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I have a COM visible dll suitable for 32 and 64 bit architechtures that I use to add a menu item to the windows explorer context menu. Using "regasm myassembly.dll /codebase" I register the dll and see the new menu item. Great. Unregistering works fine also.

Now I want to create a .reg file so I can add the menu item to non development machines. I use "regasm myassembly.dll /codebase /regfile" that produces a reg file that I can import with regedit. The problem is, after importing the .reg, I cannot see the menu icon. Why might the registration have failed? Note I am on a 64 bit system.

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Probably a 64/32 bit thing, see also stackoverflow.com/questions/8172392/… –  AardVark71 Apr 5 '13 at 13:07
I think this is likely the case. I will have to look at the registry after registering with regasm and then after using the .reg and see what the differences are. –  Matt Apr 5 '13 at 15:13

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up vote 2 down vote accepted

Registering a shell extension requires writing more registry keys than normally required to register a [ComVisible] .NET assembly.
You also have to write the keys that Explorer reads to discover extensions.
You didn't mention at all how you took care of that, this normally requires a custom [ComRegisterFunction]. But sure, the .reg file isn't going to contain those keys since a custom registration function requires running code.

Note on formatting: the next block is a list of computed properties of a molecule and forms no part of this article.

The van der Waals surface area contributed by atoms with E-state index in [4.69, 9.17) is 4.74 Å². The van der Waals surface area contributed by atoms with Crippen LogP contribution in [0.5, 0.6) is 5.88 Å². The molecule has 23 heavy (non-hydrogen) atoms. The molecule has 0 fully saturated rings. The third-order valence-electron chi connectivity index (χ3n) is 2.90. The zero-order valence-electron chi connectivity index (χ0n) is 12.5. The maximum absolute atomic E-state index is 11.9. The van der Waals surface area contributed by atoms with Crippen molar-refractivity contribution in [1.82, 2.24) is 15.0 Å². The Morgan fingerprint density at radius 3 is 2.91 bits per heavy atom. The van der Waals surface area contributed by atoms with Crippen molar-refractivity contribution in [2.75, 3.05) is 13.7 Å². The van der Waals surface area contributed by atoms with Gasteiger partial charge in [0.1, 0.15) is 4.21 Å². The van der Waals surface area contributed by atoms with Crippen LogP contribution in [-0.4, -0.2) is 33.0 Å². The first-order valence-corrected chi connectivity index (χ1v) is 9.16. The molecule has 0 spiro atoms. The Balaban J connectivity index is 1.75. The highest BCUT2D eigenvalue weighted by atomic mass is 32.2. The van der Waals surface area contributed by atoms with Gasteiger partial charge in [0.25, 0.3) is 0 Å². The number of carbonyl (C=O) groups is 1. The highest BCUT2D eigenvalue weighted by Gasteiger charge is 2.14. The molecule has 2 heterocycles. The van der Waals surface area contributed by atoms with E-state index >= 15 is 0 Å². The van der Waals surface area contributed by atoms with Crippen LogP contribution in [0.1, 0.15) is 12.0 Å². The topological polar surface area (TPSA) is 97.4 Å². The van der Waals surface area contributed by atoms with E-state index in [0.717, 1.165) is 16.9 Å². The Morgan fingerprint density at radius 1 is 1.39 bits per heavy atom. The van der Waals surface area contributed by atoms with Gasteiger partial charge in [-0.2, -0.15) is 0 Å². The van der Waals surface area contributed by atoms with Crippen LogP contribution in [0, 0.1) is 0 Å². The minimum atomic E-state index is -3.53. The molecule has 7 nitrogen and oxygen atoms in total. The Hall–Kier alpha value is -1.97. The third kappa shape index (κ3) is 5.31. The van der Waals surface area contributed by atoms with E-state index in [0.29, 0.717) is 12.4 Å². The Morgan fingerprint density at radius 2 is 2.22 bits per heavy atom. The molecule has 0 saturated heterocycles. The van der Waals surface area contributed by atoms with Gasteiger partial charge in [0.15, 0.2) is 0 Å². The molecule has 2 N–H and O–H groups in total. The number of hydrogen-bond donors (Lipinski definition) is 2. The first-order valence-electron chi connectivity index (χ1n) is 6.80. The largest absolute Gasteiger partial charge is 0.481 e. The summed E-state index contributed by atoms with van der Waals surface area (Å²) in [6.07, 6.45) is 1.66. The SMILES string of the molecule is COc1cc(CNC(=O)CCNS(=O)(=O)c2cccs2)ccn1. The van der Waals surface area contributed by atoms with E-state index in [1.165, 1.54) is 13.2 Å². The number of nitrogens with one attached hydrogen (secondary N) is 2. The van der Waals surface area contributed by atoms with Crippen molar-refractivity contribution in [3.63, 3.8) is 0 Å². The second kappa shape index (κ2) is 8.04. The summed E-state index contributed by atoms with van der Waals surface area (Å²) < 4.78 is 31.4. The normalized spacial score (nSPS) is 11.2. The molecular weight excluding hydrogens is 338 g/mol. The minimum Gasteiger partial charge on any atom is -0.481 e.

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Thanks for the input here. I am using SharpShell to take care of the nasty work, so I simply need to register the com visible assembly in this case. –  Matt Apr 5 '13 at 14:53
Yes, it has a [ComRegisterFunction]. Clearly you won't get the keys it writes in your .reg file. –  Hans Passant Apr 5 '13 at 15:27

You should know that this is a really, really, bad idea. Please read this classic post on the subject.


Then this recent update:


Even if you insisted on trying this (or if the assembly was intended for something other that an Add-in), it's still a bad idea to try to use a .reg file to register the assembly.

There is a lot more that would need to happen besides the COM registration for the assembly to work. Most likely you would have to add it to the GAC so that .NET can find it. Also, a future version of .NET might require more information, or different information, to be added on the registry. Even today (I suspect), REGASM might need to put different information on different environments (x86 vs. x64).

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Thanks for the information. There are a few other articles regarding this here, not all of which dismiss the idea. The reg file is generated by regasm itself and is supposed to simply replicate the changes made to the registry by the tool. There is also no need to add the dll to the GAC as the "/codebase" flag stores the location of the dll in the registry. This being said I will have a look at the alternatives since this is proving to be troublesome. –  Matt Apr 5 '13 at 15:05
@Matt, thanks for pointing out that link. It is an interesting summary on clearly conflicting views. Obviously the person has done a good deal of research. Personally, I have to defer to the official guidance from MS - which is official for a reason - and the position of Raymond Chen, whose opinion I deeply respect. Maybe I can withdraw one of the "really" from my post, as a compromise :-) –  Euro Micelli Apr 6 '13 at 3:09

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